|Interment Location||Visited||Sequence in Graves I Have Visited|
|Kingston, NY||May 22, 2010||27th Vice President visited|
The first governor of New York was General George Clinton, who served in that capacity from 1777 to 1804, with the exception of a six-year gap between 1795 and 1801. His 21 years as chief magistrate remain a state record. Clinton later went on to become the first person to serve as vice president under multiple U.S. presidents, as well as the first VP to die in office. He rests on the grounds of the Old Dutch Church in Kingston, New York. Although he was not a member of that church’s congregation, the general is in familiar company as he is buried among numerous soldiers who served under him during the American Revolution, per this sign in the graveyard.
Clinton’s imposing 6,000-lb monument is made of Indiana limestone. The grave is decorated with a bas-relief likeness of the Founding Father, as well as a plaque and a tablet with a lengthy epitaph. It is topped with a metal torch — and although its dark color blends in with the tree leaves, you may be able to better discern it by clicking this image and making it larger.
The fourth vice president was originally interred in the city of his death, Washington, D.C., within Congressional Cemetery. When workers went to exhume Clinton in 1908 to have him reinterred in his hometown in New York, disassembling and crating his immense memorial was not the most challenging part of the process. The party struggled to locate Clinton’s triple-layered coffin at first. They eventually found it by probing the ground with pikes. The group took the body to a naval hospital close by, where evidence confirmed it was the former VP, buried in his general’s uniform from the American Revolution. Despite the passage of 96 years, the remains were intact enough that examiners determined he died of pneumonia. His subsequent journey northward was a spectacle. Members of Congress watched from the Capitol steps as the remains were taken to Union Station, and upwards of 40,000 people paid their respects when Clinton lay in state at New York City Hall for two days. The ballyhoo continued, as the Founding Father was transported up the Hudson River via a Navy warship while cannons roared from surrounding communities. Despite the inclement whether, his reburial in Kingston on May 30, 1908 was observed by a reported 75,000 people — a number nearly triple the town’s residents at the time.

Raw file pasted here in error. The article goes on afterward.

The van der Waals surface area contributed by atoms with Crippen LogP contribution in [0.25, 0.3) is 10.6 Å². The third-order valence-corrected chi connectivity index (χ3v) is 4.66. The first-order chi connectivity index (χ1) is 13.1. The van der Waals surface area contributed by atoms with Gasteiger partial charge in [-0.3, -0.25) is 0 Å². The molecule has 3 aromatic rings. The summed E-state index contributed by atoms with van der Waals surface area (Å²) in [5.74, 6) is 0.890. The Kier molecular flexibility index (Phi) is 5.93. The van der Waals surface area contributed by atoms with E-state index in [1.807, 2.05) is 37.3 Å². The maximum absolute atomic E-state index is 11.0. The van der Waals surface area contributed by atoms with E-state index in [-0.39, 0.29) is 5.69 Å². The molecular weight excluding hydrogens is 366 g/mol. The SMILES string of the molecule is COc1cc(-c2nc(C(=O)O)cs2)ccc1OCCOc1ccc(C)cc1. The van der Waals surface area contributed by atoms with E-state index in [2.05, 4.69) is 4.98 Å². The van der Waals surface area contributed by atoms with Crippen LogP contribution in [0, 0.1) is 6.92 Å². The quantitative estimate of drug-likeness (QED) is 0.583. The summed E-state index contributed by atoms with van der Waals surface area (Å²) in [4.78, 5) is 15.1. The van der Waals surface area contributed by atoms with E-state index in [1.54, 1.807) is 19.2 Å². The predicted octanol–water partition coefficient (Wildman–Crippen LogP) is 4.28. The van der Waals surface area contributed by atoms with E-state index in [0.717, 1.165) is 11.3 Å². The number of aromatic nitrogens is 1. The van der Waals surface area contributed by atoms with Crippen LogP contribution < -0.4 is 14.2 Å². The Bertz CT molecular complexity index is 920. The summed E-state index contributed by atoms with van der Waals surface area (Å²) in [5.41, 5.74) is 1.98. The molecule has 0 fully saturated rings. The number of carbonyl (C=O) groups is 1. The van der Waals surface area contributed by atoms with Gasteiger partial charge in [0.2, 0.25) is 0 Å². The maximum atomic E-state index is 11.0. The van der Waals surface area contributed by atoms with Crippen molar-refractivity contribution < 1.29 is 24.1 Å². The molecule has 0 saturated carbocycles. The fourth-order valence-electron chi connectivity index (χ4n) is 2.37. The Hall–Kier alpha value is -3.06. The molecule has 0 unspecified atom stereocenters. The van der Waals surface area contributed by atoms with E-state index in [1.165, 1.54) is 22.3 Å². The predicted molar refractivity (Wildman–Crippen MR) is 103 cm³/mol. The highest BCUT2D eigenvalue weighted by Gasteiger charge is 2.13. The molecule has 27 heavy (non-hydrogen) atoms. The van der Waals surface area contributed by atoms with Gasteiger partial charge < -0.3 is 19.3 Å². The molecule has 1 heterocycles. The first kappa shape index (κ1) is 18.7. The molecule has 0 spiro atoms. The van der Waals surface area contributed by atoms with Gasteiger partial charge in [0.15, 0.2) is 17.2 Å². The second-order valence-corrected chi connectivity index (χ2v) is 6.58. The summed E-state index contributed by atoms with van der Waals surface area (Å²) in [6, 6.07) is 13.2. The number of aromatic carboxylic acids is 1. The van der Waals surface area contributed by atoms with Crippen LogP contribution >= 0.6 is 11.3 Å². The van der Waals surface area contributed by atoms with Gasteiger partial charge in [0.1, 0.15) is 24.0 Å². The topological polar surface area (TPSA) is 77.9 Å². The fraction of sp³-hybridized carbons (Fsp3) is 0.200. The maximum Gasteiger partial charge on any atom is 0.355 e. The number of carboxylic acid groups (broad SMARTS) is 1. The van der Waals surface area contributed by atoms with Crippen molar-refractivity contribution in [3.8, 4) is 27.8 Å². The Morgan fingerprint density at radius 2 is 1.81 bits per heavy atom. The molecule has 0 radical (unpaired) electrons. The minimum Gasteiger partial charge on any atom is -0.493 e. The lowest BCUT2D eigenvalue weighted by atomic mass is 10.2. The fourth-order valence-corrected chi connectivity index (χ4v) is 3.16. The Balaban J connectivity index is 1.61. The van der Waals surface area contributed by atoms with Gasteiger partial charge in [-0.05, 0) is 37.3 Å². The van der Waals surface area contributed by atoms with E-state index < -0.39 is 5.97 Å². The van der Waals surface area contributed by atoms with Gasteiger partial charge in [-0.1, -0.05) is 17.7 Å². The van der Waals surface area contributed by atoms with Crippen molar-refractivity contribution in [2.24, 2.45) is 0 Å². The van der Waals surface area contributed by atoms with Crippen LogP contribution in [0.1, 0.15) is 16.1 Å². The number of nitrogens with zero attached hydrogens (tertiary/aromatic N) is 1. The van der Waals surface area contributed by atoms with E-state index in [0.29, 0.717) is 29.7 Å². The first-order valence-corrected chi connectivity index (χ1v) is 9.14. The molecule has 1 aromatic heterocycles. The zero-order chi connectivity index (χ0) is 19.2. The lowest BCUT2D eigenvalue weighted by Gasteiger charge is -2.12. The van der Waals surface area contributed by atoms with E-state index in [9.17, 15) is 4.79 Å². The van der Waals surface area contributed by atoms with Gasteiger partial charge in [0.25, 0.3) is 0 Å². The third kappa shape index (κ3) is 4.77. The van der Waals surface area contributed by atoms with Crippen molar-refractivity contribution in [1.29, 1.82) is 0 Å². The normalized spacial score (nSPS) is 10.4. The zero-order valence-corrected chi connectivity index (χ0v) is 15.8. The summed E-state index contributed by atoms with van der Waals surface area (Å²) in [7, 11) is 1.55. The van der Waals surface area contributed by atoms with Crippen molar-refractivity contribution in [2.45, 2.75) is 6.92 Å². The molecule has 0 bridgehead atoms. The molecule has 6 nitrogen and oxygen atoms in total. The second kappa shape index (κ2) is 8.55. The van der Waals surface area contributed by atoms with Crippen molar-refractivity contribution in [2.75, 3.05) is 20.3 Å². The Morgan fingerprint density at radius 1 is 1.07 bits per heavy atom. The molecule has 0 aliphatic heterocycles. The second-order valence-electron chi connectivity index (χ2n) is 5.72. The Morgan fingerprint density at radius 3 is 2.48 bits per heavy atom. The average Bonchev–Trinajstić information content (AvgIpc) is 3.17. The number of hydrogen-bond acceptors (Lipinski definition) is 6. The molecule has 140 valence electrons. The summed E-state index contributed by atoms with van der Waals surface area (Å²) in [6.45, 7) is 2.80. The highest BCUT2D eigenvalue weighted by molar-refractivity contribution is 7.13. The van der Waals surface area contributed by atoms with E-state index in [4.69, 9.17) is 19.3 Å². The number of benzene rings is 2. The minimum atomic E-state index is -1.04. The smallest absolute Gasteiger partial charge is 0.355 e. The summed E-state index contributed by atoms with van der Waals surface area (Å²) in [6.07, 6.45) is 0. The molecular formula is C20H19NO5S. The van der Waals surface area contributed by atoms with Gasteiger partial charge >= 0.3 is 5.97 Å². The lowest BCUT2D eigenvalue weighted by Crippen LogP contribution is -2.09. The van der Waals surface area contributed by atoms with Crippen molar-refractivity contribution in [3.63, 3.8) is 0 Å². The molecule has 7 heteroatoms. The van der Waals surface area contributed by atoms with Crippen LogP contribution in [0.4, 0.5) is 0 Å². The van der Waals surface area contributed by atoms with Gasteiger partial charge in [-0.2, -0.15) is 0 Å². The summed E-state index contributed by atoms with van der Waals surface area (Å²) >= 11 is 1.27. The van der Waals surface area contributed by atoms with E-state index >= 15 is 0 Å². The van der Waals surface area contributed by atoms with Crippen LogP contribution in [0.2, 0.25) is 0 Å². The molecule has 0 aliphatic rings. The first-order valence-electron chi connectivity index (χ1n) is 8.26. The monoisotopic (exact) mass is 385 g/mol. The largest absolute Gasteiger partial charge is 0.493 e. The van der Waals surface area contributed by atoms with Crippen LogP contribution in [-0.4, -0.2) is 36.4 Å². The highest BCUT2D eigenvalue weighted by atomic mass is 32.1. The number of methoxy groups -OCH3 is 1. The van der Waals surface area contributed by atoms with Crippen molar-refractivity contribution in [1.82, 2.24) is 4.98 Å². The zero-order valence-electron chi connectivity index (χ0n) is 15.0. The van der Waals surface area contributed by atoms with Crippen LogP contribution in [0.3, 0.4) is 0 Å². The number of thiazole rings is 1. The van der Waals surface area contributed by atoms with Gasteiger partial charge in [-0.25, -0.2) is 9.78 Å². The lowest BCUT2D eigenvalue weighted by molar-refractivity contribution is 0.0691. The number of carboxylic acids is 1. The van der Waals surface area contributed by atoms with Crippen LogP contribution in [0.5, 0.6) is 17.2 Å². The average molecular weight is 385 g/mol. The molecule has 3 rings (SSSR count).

2010 was a prolific year in my vice presidential burial site quest: I saw 12 that calendar year between April and July. My visit to Clinton on May 22nd marked my third vice presidential grave of that one afternoon, following fellow New Yorkers Nelson Rockefeller and Levi P. Morton. Later on that day I proceeded to visit William Paterson — a Supreme Court justice and Constitution signer — at Albany Rural Cemetery in Menands.
Born: July 26, 1739 in Little Britain, New York
Spouse: Sarah Cornelia Tappen Clinton (m. 1770-1800)
Military Rank: Brigadier General — Continental Army
Political Affiliation: Democratic-Republican Party
Died: April 20, 1812 in Washington, D.C.
Cause of Death: Pneumonia
Interment: Old Dutch Church, Kingston, New York
"I have indeed to regret that my Zeal for the public Interest led me on that Occasion into bad Company without suspecting that I was under the Roof of a corrupt Intriguer surrounded by his worthless Minions[.]"
- George Clinton
December 22, 1803 in a letter to President Thomas Jefferson, referring to his presence at a meeting in the house of Vice President Aaron Burr
Clinton, George. George Clinton to Thomas Jefferson, December 22, 1803. Letter. From National Archives, Founders Online. Accessed January 17, 2022. https://founders.archives.gov/documents/Jefferson/01-42-02-0138.
Reynolds, Hugh. “Old Dutch the center of Friday’s Clinton commemoration.” Hudson Valley One. April 16, 2012. https://hudsonvalleyone.com/2012/04/16/old-dutch-the-center-of-fridays-clinton-commemoration/2/.